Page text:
Begging to Differ: Hallmark of Democracy
Croz, Thank you for your update. Mr Fraenkal's stance seems clear and consistent. He is against the coup and he is against the military regime and its actions. Mr Davis' stance on the other hand is less clear. He is against the coup (I think) but he is not against the actions taken by the coup regime? He appears to be sitting on the fence and I'm not sure what it is exactly he stands for? Could he clarify his confusion?
I believe every coup in Fiji has been an unmitigated disaster in dividing the country, damaging the economy and robbing Fiji of its potential to be a beacon for other Pacific nations.
But the 2006 coup was very different from the previous three. It wasn't to support the notion of indigenous paramountcy. It was to support the notion of a multiracial Fiji - the only way, in my opinion, that the country has any viable future at all.
Whatever people like Jon Fraenkel say, the Qarase government had embarked on a legislative program to provide indigenous Fijians with important additional advantages over other races in Fiji.
The fact that this program hadn't been implemented before Bainimarama struck - as Dr Fraenkel keeps arguing - is neither here nor there. Does anybody seriously believe that the SDL wasn't planning to implement the Qoliqoli Bill, free the 2000 conspirators and try to extend native title over land? The argument is nonsense.
Enter Bainimarama. Now, I don't like what he did, which was to plunge Fiji into yet another crisis. I also don't like the PER, the muzzling of the media or the apparent attempt to destroy the trade unions. I also think the government could be doing a lot better in several other areas, such as being more transparent about some of its decisions.
But one thing is certain. I detested the SDL's program even more. It was a racist government that was intent on governing for one race and, in the process, disadvantaging every other citizen. It had - at its core - indigenous supremacists who'd been at the heart of the George Speight conspiracy of 2000, notably Konisi Yabaki, Savenaca Draunidalo and Simione Kaitani.
So I accept the primary reason Frank Bainimarama has always put forward for mounting his coup, which is the preservation of the multiracial ideal in Fiji and the introduction of a level playing field for all citizens.
That doesn't make me a supporter of the man or all aspects of his program. It makes me a supporter of the core principle on which he took a stand. In my own mind, the distinction is quite clear, even if it isn't to the likes of Jon Fraenkel. I am not a "Bainimarama supporter" or a "coup supporter" but a supporter of a multiracial Fiji.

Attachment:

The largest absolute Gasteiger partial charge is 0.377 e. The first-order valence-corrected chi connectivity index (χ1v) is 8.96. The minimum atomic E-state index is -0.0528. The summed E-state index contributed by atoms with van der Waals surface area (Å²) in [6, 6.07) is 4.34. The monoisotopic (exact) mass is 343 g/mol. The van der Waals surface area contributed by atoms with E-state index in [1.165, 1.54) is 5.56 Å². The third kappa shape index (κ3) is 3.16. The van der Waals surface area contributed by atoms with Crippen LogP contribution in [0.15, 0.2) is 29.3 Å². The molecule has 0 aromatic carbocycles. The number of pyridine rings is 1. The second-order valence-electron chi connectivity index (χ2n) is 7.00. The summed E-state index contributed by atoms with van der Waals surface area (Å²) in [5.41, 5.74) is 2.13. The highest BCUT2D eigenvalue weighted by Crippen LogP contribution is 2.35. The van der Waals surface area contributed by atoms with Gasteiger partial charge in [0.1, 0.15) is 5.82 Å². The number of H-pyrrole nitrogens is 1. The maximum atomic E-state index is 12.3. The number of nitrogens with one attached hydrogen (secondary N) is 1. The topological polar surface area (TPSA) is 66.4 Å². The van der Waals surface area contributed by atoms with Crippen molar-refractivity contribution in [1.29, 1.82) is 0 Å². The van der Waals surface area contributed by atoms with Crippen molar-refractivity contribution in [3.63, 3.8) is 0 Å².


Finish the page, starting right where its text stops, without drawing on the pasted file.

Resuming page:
It is Dr Fraenkel - I would argue - who hasn't made clear what he stands for beyond being opposed to the Bainimarama regime and opposing any notion of Australian and New Zealand engagement with Fiji.
Does he support the SDL? Well, he supports its right to contest the next election in Fiji, despite its belief in indigenous paramountcy. And he has allowed himself to be photographed with Simione Kaitani -one of the principal coup makers of 2000.
Dr Fraenkel still hasn't given us an account of this extraordinary event. So I would argue that it's him, not me, who has the explaining to do.
I suppose experts like Fraenkel would have you believe that cloaked in any mantle of democracy, that suddenly Fiji becomes some paradise.
The fact remains that the 1970, 1988 and 1997 constitutions imparted frameworks that were essentially racist and allowed the ethonationalists to prey on i'taukeiQarase simply ignored the requirement for opposition members to sit in cabinet and that only emboldened the ethonationalists to continue to pursue their agenda. Frankel conveniently forgets that George Speight was a child of the 1997 constitution.
The system was broke and the patches didn't work. That's the simple fact. Going back to that system is to revisit the past. It wont work plain and simple.
There is no other solution than in so far as possible to try and remove the racial element in the voting system. That doesn't mean that there needs to be a diminution of the rights of the i'taukei, but it would mean that any ethnonationalist inclined to pursue his personal agenda (power and influence) can only do so by political compromise with politicians of another colour,class or creed and therefore be subject to greater transparency. One of the primary problems with the Qarase regime was that the coterie in cabinet were unanswerable for their actions because nobody knew what they were up to.(especially how they were getting their cash)
By removing the racial element you remove the ability of the ethnonationalists to undermine the system for their own venal agendas and the fact is, it is this group that have caused most of the problems in Fiji in the last 30 years. I hope that one day we can look at a group of politicians who are acting in an inappropriate manner and both observe that they consist of all racial groups and also be able to say what do you expect of them, they're politicians ! then at least we will have made a start.